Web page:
Cancer may be the most frightening word in the English language. As a physician, I know that if I have to approach that word with my patients, I must be prepared for their frightened reaction. In fact, I am so careful to broach the subject of cancer with my patients that I am even careful when I tell them they don’t have cancer, lest they mistake what I’m saying to mean the opposite!
We all know detecting cancer early is very important to the prognosis. Many types of cancer are curable if detected early, such as breast, prostate, colon, kidney, and skin cancers. Unfortunately, many cancers are nearly always detected late when treatment is rarely curative, such as pancreatic, lung, and brain cancers.
Just imagine, what if you could take a simple blood test to detect 50 different types of cancer early enough to be cured? Sounds like a fantasy – but it isn’t. In fact, such a blood test has already been developed. But alas, it is stuck in regulatory purgatory and may take years to reach availability.
Regular readers of The Wall Street Journal know the Saturday edition always has a section called The Weekend Interview. This week Allysia Finley interviewed Francis deSouza, CEO of a company called Illumina. She tells us that eight years ago a scientific breakthrough occurred by serendipity. Meredith Halks-Miller, a pathologist at the genetic-screening company Illumina, stumbled on something unusual while running prenatal blood tests for fetal chromosomal abnormalities. In some blood samples, the fetal genes were normal but the maternal DNA wasn’t.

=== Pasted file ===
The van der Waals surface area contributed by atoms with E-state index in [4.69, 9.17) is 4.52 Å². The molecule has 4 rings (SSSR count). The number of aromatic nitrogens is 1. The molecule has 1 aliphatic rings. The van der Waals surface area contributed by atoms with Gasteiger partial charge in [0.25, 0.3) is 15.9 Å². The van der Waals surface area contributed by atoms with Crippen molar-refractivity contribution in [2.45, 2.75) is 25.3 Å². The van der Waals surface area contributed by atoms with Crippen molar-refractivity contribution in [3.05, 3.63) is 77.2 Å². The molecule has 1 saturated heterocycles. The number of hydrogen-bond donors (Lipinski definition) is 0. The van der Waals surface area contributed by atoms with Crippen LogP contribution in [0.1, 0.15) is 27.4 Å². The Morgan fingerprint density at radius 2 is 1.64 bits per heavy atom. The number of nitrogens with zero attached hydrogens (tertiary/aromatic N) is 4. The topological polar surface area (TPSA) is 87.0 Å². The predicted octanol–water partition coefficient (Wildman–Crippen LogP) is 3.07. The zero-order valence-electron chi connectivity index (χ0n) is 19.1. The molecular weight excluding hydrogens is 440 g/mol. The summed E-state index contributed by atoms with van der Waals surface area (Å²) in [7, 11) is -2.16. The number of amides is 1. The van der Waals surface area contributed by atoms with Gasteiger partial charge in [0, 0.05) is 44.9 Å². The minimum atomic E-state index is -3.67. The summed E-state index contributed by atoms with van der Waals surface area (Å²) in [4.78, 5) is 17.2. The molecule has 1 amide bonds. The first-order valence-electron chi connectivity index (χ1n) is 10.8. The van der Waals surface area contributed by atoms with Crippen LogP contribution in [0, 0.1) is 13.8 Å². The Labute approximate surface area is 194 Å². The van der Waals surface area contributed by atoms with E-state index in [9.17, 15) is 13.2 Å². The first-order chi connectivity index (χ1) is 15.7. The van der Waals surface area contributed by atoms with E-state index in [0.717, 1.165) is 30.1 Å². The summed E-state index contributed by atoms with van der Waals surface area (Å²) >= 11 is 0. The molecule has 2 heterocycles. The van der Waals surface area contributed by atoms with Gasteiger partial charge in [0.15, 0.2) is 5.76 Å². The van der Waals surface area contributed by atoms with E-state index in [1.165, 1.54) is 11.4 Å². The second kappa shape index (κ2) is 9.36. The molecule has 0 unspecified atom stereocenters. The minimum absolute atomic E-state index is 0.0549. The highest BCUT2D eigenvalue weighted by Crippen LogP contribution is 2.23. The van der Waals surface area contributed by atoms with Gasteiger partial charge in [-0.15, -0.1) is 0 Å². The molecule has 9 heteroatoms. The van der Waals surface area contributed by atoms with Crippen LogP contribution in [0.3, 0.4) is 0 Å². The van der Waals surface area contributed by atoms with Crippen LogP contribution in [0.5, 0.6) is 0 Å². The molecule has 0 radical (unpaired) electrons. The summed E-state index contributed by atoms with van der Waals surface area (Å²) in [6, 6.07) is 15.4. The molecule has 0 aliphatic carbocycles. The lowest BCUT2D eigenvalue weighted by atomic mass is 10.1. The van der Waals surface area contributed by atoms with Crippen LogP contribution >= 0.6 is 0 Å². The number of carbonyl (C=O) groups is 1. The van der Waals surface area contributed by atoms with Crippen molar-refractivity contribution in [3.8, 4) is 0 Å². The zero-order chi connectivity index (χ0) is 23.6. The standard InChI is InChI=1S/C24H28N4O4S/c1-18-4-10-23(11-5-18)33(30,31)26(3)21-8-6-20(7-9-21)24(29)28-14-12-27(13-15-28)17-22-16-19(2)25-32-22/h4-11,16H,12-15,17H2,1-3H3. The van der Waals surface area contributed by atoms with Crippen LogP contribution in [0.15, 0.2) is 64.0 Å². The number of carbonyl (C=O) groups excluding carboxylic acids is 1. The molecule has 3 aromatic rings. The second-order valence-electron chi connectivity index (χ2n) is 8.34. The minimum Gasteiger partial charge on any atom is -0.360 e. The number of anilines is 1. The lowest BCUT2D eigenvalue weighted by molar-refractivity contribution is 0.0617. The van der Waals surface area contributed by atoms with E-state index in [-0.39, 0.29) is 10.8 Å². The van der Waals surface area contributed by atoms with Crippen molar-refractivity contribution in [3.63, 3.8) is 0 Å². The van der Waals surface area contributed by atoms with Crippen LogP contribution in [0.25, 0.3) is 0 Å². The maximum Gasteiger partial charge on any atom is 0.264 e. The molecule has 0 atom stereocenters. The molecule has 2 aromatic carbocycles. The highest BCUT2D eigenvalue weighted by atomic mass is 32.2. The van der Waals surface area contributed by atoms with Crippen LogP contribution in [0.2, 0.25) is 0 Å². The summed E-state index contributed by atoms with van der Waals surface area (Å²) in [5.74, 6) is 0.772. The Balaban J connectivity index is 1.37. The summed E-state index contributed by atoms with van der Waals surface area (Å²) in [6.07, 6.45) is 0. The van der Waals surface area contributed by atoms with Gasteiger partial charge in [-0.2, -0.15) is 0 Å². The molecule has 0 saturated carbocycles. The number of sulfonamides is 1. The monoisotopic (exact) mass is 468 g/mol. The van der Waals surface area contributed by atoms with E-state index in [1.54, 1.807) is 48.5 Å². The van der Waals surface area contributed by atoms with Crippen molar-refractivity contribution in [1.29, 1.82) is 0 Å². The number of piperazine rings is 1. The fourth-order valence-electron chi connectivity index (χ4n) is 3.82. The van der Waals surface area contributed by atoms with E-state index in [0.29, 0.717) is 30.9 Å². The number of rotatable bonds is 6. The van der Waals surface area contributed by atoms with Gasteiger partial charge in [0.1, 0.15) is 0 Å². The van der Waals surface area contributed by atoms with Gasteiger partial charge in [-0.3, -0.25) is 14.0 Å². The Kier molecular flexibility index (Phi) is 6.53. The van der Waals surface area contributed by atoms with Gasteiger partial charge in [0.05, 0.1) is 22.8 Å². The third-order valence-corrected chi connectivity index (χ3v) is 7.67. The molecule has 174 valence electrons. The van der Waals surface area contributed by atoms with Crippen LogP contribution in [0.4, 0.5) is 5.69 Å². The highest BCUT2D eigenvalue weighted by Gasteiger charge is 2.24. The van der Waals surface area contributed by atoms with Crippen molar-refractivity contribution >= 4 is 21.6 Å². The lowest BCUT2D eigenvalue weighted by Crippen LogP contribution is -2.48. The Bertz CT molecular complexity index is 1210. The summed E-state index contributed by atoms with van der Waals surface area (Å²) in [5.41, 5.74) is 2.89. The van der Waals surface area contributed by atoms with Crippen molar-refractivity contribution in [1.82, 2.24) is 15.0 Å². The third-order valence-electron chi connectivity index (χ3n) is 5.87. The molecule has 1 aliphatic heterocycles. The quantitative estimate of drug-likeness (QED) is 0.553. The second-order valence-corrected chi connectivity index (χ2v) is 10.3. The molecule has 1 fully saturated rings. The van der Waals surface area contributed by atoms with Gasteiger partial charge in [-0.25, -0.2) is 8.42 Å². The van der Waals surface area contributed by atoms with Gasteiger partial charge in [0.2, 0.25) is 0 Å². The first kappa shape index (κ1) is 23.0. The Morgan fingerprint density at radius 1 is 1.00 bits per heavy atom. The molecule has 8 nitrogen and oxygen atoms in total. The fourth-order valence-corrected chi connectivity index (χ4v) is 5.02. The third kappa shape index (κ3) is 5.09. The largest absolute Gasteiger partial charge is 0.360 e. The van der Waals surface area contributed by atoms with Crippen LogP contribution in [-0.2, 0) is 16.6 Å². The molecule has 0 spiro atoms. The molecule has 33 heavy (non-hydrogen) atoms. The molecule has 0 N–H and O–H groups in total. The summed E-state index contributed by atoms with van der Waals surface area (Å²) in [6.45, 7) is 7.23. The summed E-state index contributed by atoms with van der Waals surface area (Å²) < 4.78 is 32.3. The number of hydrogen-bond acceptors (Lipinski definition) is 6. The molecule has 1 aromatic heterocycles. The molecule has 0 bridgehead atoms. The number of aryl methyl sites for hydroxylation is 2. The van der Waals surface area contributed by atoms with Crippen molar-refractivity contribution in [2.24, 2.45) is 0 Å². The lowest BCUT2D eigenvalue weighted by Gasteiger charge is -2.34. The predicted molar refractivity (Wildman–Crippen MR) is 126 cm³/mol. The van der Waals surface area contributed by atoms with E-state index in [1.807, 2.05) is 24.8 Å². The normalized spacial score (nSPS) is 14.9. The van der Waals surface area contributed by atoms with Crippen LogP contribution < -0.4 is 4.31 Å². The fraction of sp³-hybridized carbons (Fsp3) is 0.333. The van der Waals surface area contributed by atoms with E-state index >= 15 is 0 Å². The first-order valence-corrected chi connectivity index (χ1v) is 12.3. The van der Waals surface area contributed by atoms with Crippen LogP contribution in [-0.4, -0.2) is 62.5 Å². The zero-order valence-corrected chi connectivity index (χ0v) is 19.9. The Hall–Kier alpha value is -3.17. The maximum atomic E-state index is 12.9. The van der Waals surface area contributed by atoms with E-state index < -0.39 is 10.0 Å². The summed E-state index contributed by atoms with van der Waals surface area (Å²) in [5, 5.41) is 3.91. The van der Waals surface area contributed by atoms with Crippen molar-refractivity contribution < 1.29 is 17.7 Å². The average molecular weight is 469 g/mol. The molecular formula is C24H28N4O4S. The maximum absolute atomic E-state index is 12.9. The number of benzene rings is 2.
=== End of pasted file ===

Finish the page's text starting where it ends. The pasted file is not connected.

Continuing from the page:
Illumina alerted pregnant women’s doctors to the finding. After further investigation, all the women were diagnosed with cancer, though none had symptoms when their blood was drawn. This led to the development of a blood test that can now detect 50 types of cancer and has the potential to save tens of thousands of lives a year if it becomes widely available. But currently, regulators are slowing down the process.
The Federal Trade Commission last month wrapped up an administrative trial in which it seeks to block Illumina’s $8 billion acquisition of Grail, the company that makes the blood test. Illumina founded Grail in 2015 and spun it off a year later. The Menlo Park, California -based startup is named Grail because scientists have long been on a quest for a blood test that can diagnose cancer early – the Holy Grail!
“We know that cancer kills about 10 million people a year – about 600,000 in the U.S. And we know that even for some of the deadliest cancers, your odds of survival are much higher if you catch the cancer in Stage 1 or Stage 2,” says Illumina CEO Francis deSouza. “So a blood test that can catch cancer early can truly be life-changing.”
Currently there are only recommended screenings for five cancers – breast, colon, prostate, cervical, and lung in high-risk smokers. While these tests can be very helpful, they are also prone to false positives – suggesting cancer that isn’t really there. Cancer is absent in about 70% of patients with an elevated PSA test for prostate cancer detection and 7 to 12% of suspicious mammograms. The Grail blood test has a false positive rate of less than 1%.